Elsewhere, though, we see the narrator dressed differently. After the portraits of the Vices, the Lover appears dressed in a blue robe with ‘dagging’ (slashed edges on the skirt) and a gold belt with tassels. His shoes also have ‘pikes’ (long points), which must have presented some obstacles to showing off one’s deft footwork when dancing! To contemporary eyes, such an outfit would have contrasted with the much more modern and fashionable garments worn by the other gentlemen and ladies in the scene, perhaps evoking the status of the narrator as a foreigner to this dream-world and as someone from the distant past (Guillaume de Lorris having written the first part of the Roman back in the 1220s).
Detail of a miniature of a man leading the Carolle (round dance with music) in the garden of Sir Mirth, Harley MS 4425, f. 14v
In a miniature of a dancing troupe, the gentleman leading the dance wears a curious mixture of styles. The old-fashioned dagging reflects the artist’s interpretation of the description of his clothing as ‘cut up in many places’, as do the slashes in the fabric of his shoes. However, his long hair and cap are more typical of the 1490s.
On the subject of headgear, there are some quite magnificent hats and headdresses on display throughout the manuscript:
Detail of a miniature of the Lover wearing a ‘sugarloaf’ hat, Bel Acceuil (‘Fair Welcome’) wearing a chaplet, and Dangier wearing a turban, Harley MS 4425, f. 32r
Detail of a miniature of Jalousie (‘Jealousy’) wearing a black mantle, speaking to Bel Accueil, Harley MS 4425, f. 37v
Detail of a miniature of the Lover speaking to Amis (‘the Friend’), Harley MS 4425, f. 67v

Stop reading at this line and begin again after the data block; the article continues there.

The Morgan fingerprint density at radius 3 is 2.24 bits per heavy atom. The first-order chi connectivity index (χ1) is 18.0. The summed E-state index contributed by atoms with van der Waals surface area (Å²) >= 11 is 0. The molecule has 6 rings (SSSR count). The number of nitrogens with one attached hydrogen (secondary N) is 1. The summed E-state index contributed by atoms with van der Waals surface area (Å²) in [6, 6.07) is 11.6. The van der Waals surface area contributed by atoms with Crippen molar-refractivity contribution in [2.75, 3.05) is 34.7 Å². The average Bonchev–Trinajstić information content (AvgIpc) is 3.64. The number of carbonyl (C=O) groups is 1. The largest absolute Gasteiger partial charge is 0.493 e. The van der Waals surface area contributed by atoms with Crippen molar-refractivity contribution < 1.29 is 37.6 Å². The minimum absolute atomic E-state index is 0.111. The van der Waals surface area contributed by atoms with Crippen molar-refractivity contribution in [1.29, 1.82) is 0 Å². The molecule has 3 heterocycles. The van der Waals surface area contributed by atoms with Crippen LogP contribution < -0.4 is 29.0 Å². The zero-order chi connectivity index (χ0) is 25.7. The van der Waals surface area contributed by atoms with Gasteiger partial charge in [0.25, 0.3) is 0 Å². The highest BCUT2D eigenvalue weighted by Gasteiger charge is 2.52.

Detail of a miniature of the Lover meeting Richesse (‘Wealth’), Harley MS 4425, f. 90v
Detail of a miniature of Convoitise (‘Covetousness’) and Largesse (‘Generosity’) entering the castle, Harley MS 4425, f. 111r
We also get to see the raiment of other stations in society, past and present, including:
Detail of a miniature of Virginius pleading before a judge (Appius), holding his staff of office, Harley MS 4425, f. 54r
Detail of a miniature of a king (Croesus), enthroned and holding his sceptre, speaking to his daughter, Phanie, Harley MS 4425, f. 62r
Detail of a miniature of a king and his court, Harley MS 4425, f. 87r
Detail of a miniature of a bishop with mitre and crozier, preaching to the armies of Venus, Harley MS 4425, f. 167v
Detail of a miniature of soldiers in armour and sailors (Jason and the Argonauts), Harley MS 4425, f. 86r
Detail of a miniature of Amour (‘Love’), holding a glaive, and his army, Harley MS 4425, f. 95r
Detail of a miniature of soldiers preparing a siege with cannons, Harley MS 4425, f. 139r
Detail of a miniature of prehistoric people living in the woods, wearing nothing much, Harley MS 4425, f. 76v
And, at the very bottom of the pile, the less fortunate in society: paupers and beggars in their rags and cast-offs.
Detail of a miniature of the figure of Pouvrete (‘Poverty’), Harley MS 4425, f. 11v
Detail of a miniature of a poor man being given money by his true friend (who is wearing another great hat, called a ‘chaperon’), Harley MS 4425, f. 47v
Detail of a miniature of Pauvrete (‘Poverty’) begging from Richesse (‘Wealth’), Harley MS 4425, f. 73r
Do let us know what your favourite images from this manuscript are, and don’t forget to follow us on Twitter: @BLMedieval!
- James Freeman